A special mention must be made to Greek wine, which has maintained a steady increase over the last five years, despite the COVID-19 pandemic, culminating in an annual increase in value of 50% between 2021 and 2022. UK wine consumers have shown a renewed interest in indigenous Greek grape varieties, such as Assyrtiko and Xinomavro, placing them among the fastest growing in popularity in 2023.

What is the biggest challenge for companies or brands who want to do business in your country?
During the last few years, Brexit, coupled with the outbreak of COVID-19 and the global geopolitical and macroeconomic challenges of the war in Ukraine, have considerably impacted the UK economy, resulting in significant supply chain problems and increased costs.

After Brexit, new administrative barriers have arisen and businesses have had to adapt to the new trading relationship with the EU with the UK as a third country. However, as a phased approach to implementing border controls on EU imports was adopted by the British government, the UK rules for importing agri-food products from the EU are currently less restrictive than the ones for exporting from the UK to the EU; thus, according to most trade data sources, exports from the EU to the UK have grown in most categories between 2019-2022. Nonetheless, Brexit has led to good deal of uncertainty for companies wishing to place their products on the UK market, with a number of deadlines having been repeatedly postponed by the British Government, as well as regulatory changes concerning specific products introduced or underway (i.e. wine reform).. Finally, in April , the British government published its draft Border Target Operating Model (TOM), which proposes a new approach to security as well as sanitary and phytosanitary regulations, aiming for controls to be simplified, digitised and, over time, delivered through the UK’s new Single Trade Window, which will render UK external trade more efficient. A government consultation on the TOM is still underway with results and decisions due to be published in the near future.

While arguably more straightforward compared to those of other third countries, the new trade relation with the UK is nonetheless a barrier for smaller companies which have previously only operated in the EU market and hence have no experience of export to third countries.  Moreover, Brexit has enabled the UK to enhance trade relations with third countries through bilateral (Australia, New Zealand) or regional Free Trade Agreements (CPTTP), which may, in the future, reduce EU’s share in UK external trade.

Last but not least, the current combination of high inflation, the cost of living crisis and anaemic growth (“slowcession”), has made UK consumers decrease the quantities of food and drink they buy, without, however, sacrificing quality – an additional challenge, but also an opportunity for Greek quality products.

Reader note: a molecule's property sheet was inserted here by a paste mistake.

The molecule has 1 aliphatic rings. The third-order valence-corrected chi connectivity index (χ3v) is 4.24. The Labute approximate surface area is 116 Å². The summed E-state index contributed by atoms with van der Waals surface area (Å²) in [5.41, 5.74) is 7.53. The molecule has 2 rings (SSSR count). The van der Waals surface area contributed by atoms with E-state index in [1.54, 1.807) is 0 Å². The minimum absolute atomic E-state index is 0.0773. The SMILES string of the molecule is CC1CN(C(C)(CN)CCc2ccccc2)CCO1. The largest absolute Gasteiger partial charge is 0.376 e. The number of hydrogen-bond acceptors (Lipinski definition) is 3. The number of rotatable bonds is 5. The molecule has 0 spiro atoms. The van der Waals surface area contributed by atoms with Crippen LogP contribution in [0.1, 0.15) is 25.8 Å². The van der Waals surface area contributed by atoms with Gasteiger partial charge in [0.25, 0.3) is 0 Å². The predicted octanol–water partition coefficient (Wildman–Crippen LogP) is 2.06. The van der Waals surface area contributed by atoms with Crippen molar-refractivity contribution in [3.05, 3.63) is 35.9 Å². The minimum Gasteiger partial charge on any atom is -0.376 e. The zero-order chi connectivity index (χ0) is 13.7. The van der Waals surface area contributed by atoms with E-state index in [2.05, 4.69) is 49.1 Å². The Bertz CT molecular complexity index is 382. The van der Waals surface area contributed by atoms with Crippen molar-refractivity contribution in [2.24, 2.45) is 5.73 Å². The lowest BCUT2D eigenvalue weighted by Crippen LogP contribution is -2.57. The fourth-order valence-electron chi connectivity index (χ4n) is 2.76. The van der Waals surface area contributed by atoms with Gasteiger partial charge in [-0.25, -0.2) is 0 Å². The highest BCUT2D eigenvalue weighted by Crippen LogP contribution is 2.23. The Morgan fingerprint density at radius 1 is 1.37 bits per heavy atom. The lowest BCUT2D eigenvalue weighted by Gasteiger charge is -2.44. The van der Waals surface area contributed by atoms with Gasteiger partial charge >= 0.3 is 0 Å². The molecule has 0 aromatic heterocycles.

Are there any targeted actions taken to improve the position of Greek F&B products and enhance exports to your market?
After the pandemic, there has been a concentrated effort to enhance the visibility of Greek F&B products in the UK market. In 2022-2023, Greece has been present and active in all major F&B international exhibitions in the UK, namely, the Speciality & Fine Food Fair, the International Food & Drink Event (IFE), the Natural and Organic Products Europe, as well as the Food and Drink Expo in Birmingham. These exhibitions witnessed the cooperation of multiple stakeholders, such as local Chambers and Regions, with around 80 companies and cooperatives showcasing their products to a total audience of 65.000 attendees.

Greece was also, undeniably, one of the protagonists of the 2023 London Wine Fair, with a collective pavilion hosting a total of over 40 wineries-the third largest pavilion of the Fair- while eminent Masters of Wine presented Greek PGI and PDO grape varieties in a number of masterclasses. To uphold the renewed interest in Greek wine, masterclasses and wine-tasting sessions continued to take place after the London Wine Fair, financially supported by Enterprise Greece, the official Agency for export promotion and investments, immersing international wine traders, business owners and sommeliers in the world of Greek wine, in London and in other important cities. A large number of targeted promotional events, for wine were also organized under the auspices of the Hellenic Ministry of Agriculture and co-funded by the EU, through the special support programmes for the Promotion of European products to third countries.

Finally, the Economic and Commercial Section of the Greek Embassy, as part of its day to day mission, has provided information and support to companies wishing to export their products to the UK market and is planning a number of targeted actions and events aiming to uphold and increase the current dynamism of Greek F&B products in British market.

Embassy of Greece in London, Economic & Commercial Section
1A Holland Park, W11 3TP London
Τ.+44(0)207 727 8860